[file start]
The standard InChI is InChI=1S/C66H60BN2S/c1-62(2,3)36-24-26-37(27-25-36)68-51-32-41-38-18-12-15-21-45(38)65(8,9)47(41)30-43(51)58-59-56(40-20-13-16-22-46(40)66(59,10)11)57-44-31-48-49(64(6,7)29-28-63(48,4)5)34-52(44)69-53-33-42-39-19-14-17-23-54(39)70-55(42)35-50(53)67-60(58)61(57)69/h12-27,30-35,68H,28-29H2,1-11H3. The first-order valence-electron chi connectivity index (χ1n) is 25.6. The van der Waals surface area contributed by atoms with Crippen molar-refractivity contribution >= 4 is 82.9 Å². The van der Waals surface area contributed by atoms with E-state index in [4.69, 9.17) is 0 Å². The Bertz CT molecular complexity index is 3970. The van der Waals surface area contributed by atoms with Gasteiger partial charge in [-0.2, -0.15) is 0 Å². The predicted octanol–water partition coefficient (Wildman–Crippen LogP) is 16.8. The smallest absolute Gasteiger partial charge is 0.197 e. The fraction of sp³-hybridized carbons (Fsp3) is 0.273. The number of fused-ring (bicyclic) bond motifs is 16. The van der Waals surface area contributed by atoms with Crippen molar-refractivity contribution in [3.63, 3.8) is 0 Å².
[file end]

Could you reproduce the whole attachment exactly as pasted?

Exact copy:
The standard InChI is InChI=1S/C66H60BN2S/c1-62(2,3)36-24-26-37(27-25-36)68-51-32-41-38-18-12-15-21-45(38)65(8,9)47(41)30-43(51)58-59-56(40-20-13-16-22-46(40)66(59,10)11)57-44-31-48-49(64(6,7)29-28-63(48,4)5)34-52(44)69-53-33-42-39-19-14-17-23-54(39)70-55(42)35-50(53)67-60(58)61(57)69/h12-27,30-35,68H,28-29H2,1-11H3. The first-order valence-electron chi connectivity index (χ1n) is 25.6. The van der Waals surface area contributed by atoms with Crippen molar-refractivity contribution >= 4 is 82.9 Å². The van der Waals surface area contributed by atoms with E-state index in [4.69, 9.17) is 0 Å². The Bertz CT molecular complexity index is 3970. The van der Waals surface area contributed by atoms with Gasteiger partial charge in [-0.2, -0.15) is 0 Å². The predicted octanol–water partition coefficient (Wildman–Crippen LogP) is 16.8. The smallest absolute Gasteiger partial charge is 0.197 e. The fraction of sp³-hybridized carbons (Fsp3) is 0.273. The number of fused-ring (bicyclic) bond motifs is 16. The van der Waals surface area contributed by atoms with Crippen molar-refractivity contribution in [3.63, 3.8) is 0 Å².